• Liliana Gutierrez

CVI Research Continues Full Steam Ahead in the Pandemic

We could not waiver on our mission to develop cancer vaccines and other immune therapies and must keep progressing our research, while adjusting to the evolving situation.

The COVID-19 pandemic has brought unprecedented changes to all of our lives, including at the Cancer Vaccine Institute (CVI) at the University of Washington. While recognizing the enormity of the public health challenge posed by the SARS-COV-2 virus, we also know that patients will continue to be diagnosed with cancer during and after the pandemic. We could not waiver on our mission to develop cancer vaccines and other immune therapies and must keep progressing our research, while adjusting to the evolving situation. As an essential service, we have not only remained operational, but have made significant progress across our projects, while keeping our research teams safe.


In early March as the gravity of the pandemic became apparent, we received instruction from Washington State governor, Jay Inslee, that biomedical research would continue as an essential service during the lockdown. The UW Provost’s office asked the CVI and all other research laboratories to develop a plan that would allow teams to safely continue research. We promptly developed and implemented a plan, which included appropriate training and masking for our entire team. With the CVI research lab being over 10,000 sq ft, we were easily able to devise working stations for our team that were spaced well beyond the recommended six feet. Researchers and staff who do not conduct lab experiments, such as admin teams, were asked to work from home as much as possible. Clinical teams continue seeing patients in clinical trials using UW Medicine safety protocols.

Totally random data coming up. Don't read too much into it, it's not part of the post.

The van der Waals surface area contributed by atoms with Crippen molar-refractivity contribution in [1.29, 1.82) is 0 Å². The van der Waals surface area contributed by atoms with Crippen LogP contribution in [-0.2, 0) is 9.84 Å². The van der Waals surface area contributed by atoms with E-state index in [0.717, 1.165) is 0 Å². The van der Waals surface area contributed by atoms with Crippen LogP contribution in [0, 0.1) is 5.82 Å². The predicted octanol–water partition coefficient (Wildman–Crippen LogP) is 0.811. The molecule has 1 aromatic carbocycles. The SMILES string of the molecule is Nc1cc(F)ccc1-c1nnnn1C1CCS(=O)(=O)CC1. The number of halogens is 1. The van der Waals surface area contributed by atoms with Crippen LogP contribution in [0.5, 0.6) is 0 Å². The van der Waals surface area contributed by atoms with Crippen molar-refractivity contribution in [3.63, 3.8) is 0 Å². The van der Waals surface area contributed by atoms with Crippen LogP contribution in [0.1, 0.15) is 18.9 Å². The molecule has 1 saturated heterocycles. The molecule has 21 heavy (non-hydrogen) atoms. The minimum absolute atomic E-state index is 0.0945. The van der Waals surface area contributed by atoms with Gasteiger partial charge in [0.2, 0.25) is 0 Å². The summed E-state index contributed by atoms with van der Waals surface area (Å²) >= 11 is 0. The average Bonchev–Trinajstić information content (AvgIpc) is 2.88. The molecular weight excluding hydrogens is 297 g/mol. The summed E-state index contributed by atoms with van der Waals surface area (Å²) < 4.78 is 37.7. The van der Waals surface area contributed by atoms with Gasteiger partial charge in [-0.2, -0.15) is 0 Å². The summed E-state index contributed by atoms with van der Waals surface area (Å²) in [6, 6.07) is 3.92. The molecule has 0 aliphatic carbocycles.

With protocols in place, we have made significant progress on many of our projects and as an organization in 2020. We have revamped and streamlined our clinical trials operations so we can bring new CVI treatments to trials faster and more efficiently. Currently, we have nine ongoing clinical trials at various stages. Additionally, we have moved two breast cancer vaccines (WOKVAC and STEMVAC) into Phase II clinical trials and have made remarkable progress on the development of ovarian and colon cancer vaccines this year. We have also started trials that test novel agents, such as the small molecule Alpha-TEA for breast cancer and CAR-T cell therapy for ovarian cancer.

The world may have changed significantly this year, but we cannot afford to lose the momentum we’ve built.

We know that patients are relying on us to continue our work and that’s exactly what we’ve done. We are so grateful for the support of our community in our fight against cancer and hope for continued partnership.